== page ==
The move, geared toward attracting more young clients, eliminates the barriers that many investors face when trying to invest in a diversified portfolio of US-listed securities. Fractional share trading allows investors to diversify their investment portfolios by spreading their relatively small capital over a broader range of stocks.
Charles Schwab was the first among US major brokers to let investors buy and sell fractions of stocks. As they look beyond the no-fee trading war, the move could set off a new rush among other brokers to do the same amid increased competition in the industry to attract the next generation of investors.
IB explains that the new feature comes in handy for both IBKR Lite and Pro clients who can’t afford to pay a high price tag for companies like Amazon or Google.
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“Want to buy just $ 500 worth of an expensive stock like AMZN, or looking to diversify among more investments? Now you can – fractional share trading with the ability to enter order size in terms of dollar amounts is in gradual rollout,” the company said.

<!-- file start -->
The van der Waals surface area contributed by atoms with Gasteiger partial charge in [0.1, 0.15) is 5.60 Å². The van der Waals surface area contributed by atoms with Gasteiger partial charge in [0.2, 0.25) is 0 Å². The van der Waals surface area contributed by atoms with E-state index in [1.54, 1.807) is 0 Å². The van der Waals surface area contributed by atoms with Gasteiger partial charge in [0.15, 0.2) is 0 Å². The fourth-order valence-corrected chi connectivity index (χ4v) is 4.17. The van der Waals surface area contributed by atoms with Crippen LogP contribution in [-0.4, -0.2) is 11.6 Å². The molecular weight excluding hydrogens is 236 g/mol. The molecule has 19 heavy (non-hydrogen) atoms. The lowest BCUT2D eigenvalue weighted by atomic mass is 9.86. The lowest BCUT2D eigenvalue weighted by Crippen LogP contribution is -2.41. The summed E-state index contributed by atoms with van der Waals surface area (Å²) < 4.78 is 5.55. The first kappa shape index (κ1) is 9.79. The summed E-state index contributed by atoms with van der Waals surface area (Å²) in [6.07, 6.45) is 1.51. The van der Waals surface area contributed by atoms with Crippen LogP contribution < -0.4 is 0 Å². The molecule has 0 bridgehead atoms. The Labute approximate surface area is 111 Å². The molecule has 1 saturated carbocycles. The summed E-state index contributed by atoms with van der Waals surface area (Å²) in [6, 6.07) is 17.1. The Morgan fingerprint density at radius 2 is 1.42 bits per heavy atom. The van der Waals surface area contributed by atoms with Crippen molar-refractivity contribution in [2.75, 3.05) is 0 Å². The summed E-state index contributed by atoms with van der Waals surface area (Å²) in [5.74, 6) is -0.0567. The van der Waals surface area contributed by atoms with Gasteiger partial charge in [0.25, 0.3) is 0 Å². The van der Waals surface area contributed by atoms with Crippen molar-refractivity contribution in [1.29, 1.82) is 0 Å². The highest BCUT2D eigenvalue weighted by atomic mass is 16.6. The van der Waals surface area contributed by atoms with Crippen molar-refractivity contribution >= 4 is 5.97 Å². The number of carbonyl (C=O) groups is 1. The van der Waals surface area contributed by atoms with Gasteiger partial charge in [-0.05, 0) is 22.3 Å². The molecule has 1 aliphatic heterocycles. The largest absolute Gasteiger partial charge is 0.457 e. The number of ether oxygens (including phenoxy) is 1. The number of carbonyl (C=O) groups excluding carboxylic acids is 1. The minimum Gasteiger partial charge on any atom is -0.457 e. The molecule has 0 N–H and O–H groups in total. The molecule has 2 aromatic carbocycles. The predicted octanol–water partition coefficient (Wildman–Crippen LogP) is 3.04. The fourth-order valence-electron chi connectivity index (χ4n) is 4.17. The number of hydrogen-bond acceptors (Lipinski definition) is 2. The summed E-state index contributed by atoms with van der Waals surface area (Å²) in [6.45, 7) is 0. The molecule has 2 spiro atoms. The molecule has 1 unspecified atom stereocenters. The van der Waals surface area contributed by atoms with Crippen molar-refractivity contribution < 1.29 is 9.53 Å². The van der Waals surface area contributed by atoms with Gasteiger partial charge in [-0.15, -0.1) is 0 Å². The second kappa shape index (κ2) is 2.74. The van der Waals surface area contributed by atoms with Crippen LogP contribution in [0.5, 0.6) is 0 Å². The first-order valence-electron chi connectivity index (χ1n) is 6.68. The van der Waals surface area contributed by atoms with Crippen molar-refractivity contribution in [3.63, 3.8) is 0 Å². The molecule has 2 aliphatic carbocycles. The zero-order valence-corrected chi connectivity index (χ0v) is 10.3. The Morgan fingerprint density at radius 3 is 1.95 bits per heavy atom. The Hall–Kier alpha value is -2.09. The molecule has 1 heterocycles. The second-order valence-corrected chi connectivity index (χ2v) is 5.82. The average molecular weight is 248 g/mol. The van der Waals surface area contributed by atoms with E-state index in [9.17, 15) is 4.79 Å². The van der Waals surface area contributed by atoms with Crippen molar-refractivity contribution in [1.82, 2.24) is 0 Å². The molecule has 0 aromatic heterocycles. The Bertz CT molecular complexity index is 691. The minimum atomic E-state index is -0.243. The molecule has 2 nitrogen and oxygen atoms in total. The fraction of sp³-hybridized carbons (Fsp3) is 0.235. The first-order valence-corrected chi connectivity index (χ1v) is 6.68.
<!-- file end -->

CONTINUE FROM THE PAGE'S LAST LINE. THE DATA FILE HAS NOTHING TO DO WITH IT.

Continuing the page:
The race to the bottom
Earlier in October, Interactive Brokers cut trading commissions to zero, setting off a war among brokerages that led almost all competitors to drop fees on virtually the entire exchange-traded products later in the next month.
Considering the new bar set by Schwab, IB’s response might be all the rest of the industry can do. As such, E*Trade, TradeStation, and Fidelity having all moved to zero-commission trading could follow suit on fractional trading in the next few weeks.
The stock-trading business model of those financial giants now resembles the successful features of other players seeking to gain market share, including those offering fractional share trading, such as DriveWealth.
DriveWealth, which launched its fractional share trading capabilities in 2016, enables investors of any size to gain affordable access to the U.S. stock market from a range of countries, including India, Nigeria, and Brazil.